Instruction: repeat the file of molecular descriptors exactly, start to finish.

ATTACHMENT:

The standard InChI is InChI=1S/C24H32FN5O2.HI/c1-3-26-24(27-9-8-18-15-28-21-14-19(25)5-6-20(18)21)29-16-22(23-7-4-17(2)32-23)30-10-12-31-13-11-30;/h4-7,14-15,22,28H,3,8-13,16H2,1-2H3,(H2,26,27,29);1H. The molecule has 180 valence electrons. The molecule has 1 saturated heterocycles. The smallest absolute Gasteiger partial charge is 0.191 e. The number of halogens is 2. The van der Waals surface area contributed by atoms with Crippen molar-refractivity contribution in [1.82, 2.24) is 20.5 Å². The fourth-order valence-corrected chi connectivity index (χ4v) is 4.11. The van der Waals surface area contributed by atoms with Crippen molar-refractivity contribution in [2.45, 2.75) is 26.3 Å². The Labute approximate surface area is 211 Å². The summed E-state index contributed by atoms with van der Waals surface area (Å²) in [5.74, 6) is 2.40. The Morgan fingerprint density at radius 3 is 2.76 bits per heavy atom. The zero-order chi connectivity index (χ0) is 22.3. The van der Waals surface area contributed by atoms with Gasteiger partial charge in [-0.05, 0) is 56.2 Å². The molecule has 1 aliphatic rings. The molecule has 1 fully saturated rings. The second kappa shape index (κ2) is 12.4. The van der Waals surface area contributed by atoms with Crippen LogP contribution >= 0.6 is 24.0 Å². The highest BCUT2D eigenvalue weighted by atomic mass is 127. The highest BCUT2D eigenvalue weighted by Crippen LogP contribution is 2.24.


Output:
The standard InChI is InChI=1S/C24H32FN5O2.HI/c1-3-26-24(27-9-8-18-15-28-21-14-19(25)5-6-20(18)21)29-16-22(23-7-4-17(2)32-23)30-10-12-31-13-11-30;/h4-7,14-15,22,28H,3,8-13,16H2,1-2H3,(H2,26,27,29);1H. The molecule has 180 valence electrons. The molecule has 1 saturated heterocycles. The smallest absolute Gasteiger partial charge is 0.191 e. The number of halogens is 2. The van der Waals surface area contributed by atoms with Crippen molar-refractivity contribution in [1.82, 2.24) is 20.5 Å². The fourth-order valence-corrected chi connectivity index (χ4v) is 4.11. The van der Waals surface area contributed by atoms with Crippen molar-refractivity contribution in [2.45, 2.75) is 26.3 Å². The Labute approximate surface area is 211 Å². The summed E-state index contributed by atoms with van der Waals surface area (Å²) in [5.74, 6) is 2.40. The Morgan fingerprint density at radius 3 is 2.76 bits per heavy atom. The zero-order chi connectivity index (χ0) is 22.3. The van der Waals surface area contributed by atoms with Gasteiger partial charge in [-0.05, 0) is 56.2 Å². The molecule has 1 aliphatic rings. The molecule has 1 fully saturated rings. The second kappa shape index (κ2) is 12.4. The van der Waals surface area contributed by atoms with Crippen LogP contribution >= 0.6 is 24.0 Å². The highest BCUT2D eigenvalue weighted by atomic mass is 127. The highest BCUT2D eigenvalue weighted by Crippen LogP contribution is 2.24.